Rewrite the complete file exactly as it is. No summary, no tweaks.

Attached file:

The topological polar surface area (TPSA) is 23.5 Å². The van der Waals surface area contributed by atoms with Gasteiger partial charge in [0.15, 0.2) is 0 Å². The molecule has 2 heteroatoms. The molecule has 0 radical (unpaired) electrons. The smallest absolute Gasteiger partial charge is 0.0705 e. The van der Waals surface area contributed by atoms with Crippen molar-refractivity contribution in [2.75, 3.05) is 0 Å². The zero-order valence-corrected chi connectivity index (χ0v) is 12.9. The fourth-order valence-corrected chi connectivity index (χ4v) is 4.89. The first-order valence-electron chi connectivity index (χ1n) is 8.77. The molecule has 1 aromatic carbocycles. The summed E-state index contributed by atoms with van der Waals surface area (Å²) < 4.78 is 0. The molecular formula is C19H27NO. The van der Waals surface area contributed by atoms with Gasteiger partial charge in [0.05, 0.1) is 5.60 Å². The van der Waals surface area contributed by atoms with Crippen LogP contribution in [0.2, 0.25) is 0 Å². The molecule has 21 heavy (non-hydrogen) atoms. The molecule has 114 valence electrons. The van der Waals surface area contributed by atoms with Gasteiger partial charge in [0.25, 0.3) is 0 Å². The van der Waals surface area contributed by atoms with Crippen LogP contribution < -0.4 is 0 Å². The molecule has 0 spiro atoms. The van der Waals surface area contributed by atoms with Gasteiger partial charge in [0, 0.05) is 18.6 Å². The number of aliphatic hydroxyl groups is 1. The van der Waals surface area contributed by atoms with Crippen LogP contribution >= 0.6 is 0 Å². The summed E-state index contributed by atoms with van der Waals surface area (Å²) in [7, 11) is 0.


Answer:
The topological polar surface area (TPSA) is 23.5 Å². The van der Waals surface area contributed by atoms with Gasteiger partial charge in [0.15, 0.2) is 0 Å². The molecule has 2 heteroatoms. The molecule has 0 radical (unpaired) electrons. The smallest absolute Gasteiger partial charge is 0.0705 e. The van der Waals surface area contributed by atoms with Crippen molar-refractivity contribution in [2.75, 3.05) is 0 Å². The zero-order valence-corrected chi connectivity index (χ0v) is 12.9. The fourth-order valence-corrected chi connectivity index (χ4v) is 4.89. The first-order valence-electron chi connectivity index (χ1n) is 8.77. The molecule has 1 aromatic carbocycles. The summed E-state index contributed by atoms with van der Waals surface area (Å²) < 4.78 is 0. The molecular formula is C19H27NO. The van der Waals surface area contributed by atoms with Gasteiger partial charge in [0.05, 0.1) is 5.60 Å². The van der Waals surface area contributed by atoms with Crippen LogP contribution in [0.2, 0.25) is 0 Å². The molecule has 21 heavy (non-hydrogen) atoms. The molecule has 114 valence electrons. The van der Waals surface area contributed by atoms with Gasteiger partial charge in [0.25, 0.3) is 0 Å². The van der Waals surface area contributed by atoms with Crippen LogP contribution < -0.4 is 0 Å². The molecule has 0 spiro atoms. The van der Waals surface area contributed by atoms with Gasteiger partial charge in [0, 0.05) is 18.6 Å². The number of aliphatic hydroxyl groups is 1. The van der Waals surface area contributed by atoms with Crippen LogP contribution >= 0.6 is 0 Å². The summed E-state index contributed by atoms with van der Waals surface area (Å²) in [7, 11) is 0.